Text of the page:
• June 30, 2011, 12:12 a.m. CST

    Just in case you didn't get that DeNiro was still crazy ...

    by darthliquidator

    ....Herrmann plays the signiture "Psycho" three note motif in "Taxi Driver"s final shot.

  • June 30, 2011, 6:58 a.m. CST

    John Williams riffing on Herrmann

    by chinofjim

    I will check that out. Also, the Solo/Leia love theme in Empire Strikes Back riffs on the main love theme from Vertigo Has there ever been a better sequence of flim making that Vertigo / North by Northwest / Psysco? (I think of them as the 'identity' trilogy becuase each of them riffs on the idea of a character essentially 'becoming' or pretending to be someone else). And has there every been a better sequence of film scores than those that Herrmann provided for these films? I would agree with Score Keeper that Vertigo is the pinnicle of film music, but my personal favourite has to be the rollocking fandango that opens North by Northwest

  • June 30, 2011, 7:59 a.m. CST


    by Nils Helstrom

    Herrmann's second best fantasy film score after Mysterious Island in my opinion.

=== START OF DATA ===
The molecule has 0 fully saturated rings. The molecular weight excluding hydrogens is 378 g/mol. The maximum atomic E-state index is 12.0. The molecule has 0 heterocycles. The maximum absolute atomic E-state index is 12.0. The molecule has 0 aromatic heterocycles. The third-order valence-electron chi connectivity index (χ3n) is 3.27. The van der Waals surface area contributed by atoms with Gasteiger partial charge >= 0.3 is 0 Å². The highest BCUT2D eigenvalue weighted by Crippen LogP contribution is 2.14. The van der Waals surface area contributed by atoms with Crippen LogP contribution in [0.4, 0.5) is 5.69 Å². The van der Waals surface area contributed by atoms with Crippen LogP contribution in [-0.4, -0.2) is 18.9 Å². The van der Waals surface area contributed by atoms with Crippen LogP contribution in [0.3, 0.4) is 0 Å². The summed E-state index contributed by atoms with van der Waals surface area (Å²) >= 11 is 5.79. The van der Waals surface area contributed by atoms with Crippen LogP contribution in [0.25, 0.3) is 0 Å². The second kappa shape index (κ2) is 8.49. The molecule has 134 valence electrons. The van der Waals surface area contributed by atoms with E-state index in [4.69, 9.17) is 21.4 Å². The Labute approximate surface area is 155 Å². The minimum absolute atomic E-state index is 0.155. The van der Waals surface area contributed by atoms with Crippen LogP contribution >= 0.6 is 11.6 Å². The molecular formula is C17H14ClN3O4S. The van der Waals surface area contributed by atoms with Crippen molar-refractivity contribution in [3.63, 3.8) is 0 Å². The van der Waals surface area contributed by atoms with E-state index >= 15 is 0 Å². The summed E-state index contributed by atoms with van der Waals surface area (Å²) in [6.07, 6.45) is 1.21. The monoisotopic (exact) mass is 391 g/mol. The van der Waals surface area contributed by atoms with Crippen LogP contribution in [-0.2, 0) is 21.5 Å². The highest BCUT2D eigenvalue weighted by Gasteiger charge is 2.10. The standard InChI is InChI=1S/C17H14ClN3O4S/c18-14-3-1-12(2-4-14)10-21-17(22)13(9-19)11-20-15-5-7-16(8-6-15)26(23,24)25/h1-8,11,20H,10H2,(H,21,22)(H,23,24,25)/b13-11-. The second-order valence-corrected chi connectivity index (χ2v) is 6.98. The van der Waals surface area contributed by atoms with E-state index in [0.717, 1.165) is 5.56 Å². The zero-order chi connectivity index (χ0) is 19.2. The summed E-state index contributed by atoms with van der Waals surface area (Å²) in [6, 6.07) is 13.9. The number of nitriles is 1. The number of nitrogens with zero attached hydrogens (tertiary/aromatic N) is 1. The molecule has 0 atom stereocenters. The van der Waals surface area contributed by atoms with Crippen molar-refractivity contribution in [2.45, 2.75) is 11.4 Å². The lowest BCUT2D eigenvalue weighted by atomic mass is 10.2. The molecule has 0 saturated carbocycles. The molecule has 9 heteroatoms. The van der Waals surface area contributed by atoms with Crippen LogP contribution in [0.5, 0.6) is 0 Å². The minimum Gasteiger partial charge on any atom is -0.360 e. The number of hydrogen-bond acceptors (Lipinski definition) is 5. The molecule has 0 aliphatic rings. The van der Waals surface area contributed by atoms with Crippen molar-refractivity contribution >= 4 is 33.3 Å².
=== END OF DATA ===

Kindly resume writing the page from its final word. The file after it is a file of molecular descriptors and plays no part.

• June 30, 2011, 8:48 a.m. CST

    Bernard Herrmann's widow

    by Richard Hewison

    I went to a movie soundtrack concert at the Royal Albert Hall in London at the start of June, and three or four of Herrmann's most famous signature scores were played by the London Philharmonic Orchestra that night. Not only that, but Herrmann's widow was also present in the audience and the conductor raised a few laughs by reproducing the stabbing motions with his baton during their 'Psycho' performance!

  • June 30, 2011, 9:04 a.m. CST

    Amazing talent. BH and Harryhausen were incredible together

    by Knobules

    And Hitchcock of course.

  • June 30, 2011, 10:29 a.m. CST

    Don't forget The Ghost and Mrs. Muir

    by readyrr

    Stupid TV show, but the soundtrack to the original movie is one of the most romantic, lush, evocative scores ever...and one of Mr. Hermann's best!

  • June 30, 2011, 10:33 a.m. CST

    Herrmann also makes a cameo in The Man Who Knew Too Much

    by Nasty In The Pasty

    Conducting the orchestra in the movie's climax.

  • June 30, 2011, 1:30 p.m. CST

    Elfman channeling Herrmann?

    by Tera Sanders

    If so he's got it tuned to the wrong frequency. Elfman is a hack film composer. Did some great stuff in Oingo Boingo, though.

  • June 30, 2011, 4:43 p.m. CST

    Fahrenheit 451!!

    by BenBraddock

    And yes, I did have to Google the spelling..